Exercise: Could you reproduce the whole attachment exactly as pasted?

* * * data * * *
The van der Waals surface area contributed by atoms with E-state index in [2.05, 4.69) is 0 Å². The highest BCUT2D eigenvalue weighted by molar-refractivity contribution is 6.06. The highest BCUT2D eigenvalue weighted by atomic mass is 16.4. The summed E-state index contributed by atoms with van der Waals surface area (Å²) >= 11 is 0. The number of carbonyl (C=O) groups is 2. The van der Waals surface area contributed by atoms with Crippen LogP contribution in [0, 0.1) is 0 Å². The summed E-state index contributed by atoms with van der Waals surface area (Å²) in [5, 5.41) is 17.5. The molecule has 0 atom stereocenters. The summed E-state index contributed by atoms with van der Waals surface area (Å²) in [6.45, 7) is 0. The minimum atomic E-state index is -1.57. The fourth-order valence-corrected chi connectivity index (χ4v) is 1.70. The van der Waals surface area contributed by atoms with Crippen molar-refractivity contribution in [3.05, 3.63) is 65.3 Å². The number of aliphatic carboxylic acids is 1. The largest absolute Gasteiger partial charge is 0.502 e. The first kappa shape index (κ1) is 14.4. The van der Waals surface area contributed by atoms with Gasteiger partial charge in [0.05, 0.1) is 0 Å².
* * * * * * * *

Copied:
The van der Waals surface area contributed by atoms with E-state index in [2.05, 4.69) is 0 Å². The highest BCUT2D eigenvalue weighted by molar-refractivity contribution is 6.06. The highest BCUT2D eigenvalue weighted by atomic mass is 16.4. The summed E-state index contributed by atoms with van der Waals surface area (Å²) >= 11 is 0. The number of carbonyl (C=O) groups is 2. The van der Waals surface area contributed by atoms with Crippen LogP contribution in [0, 0.1) is 0 Å². The summed E-state index contributed by atoms with van der Waals surface area (Å²) in [5, 5.41) is 17.5. The molecule has 0 atom stereocenters. The summed E-state index contributed by atoms with van der Waals surface area (Å²) in [6.45, 7) is 0. The minimum atomic E-state index is -1.57. The fourth-order valence-corrected chi connectivity index (χ4v) is 1.70. The van der Waals surface area contributed by atoms with Crippen molar-refractivity contribution in [3.05, 3.63) is 65.3 Å². The number of aliphatic carboxylic acids is 1. The largest absolute Gasteiger partial charge is 0.502 e. The first kappa shape index (κ1) is 14.4. The van der Waals surface area contributed by atoms with Gasteiger partial charge in [0.05, 0.1) is 0 Å².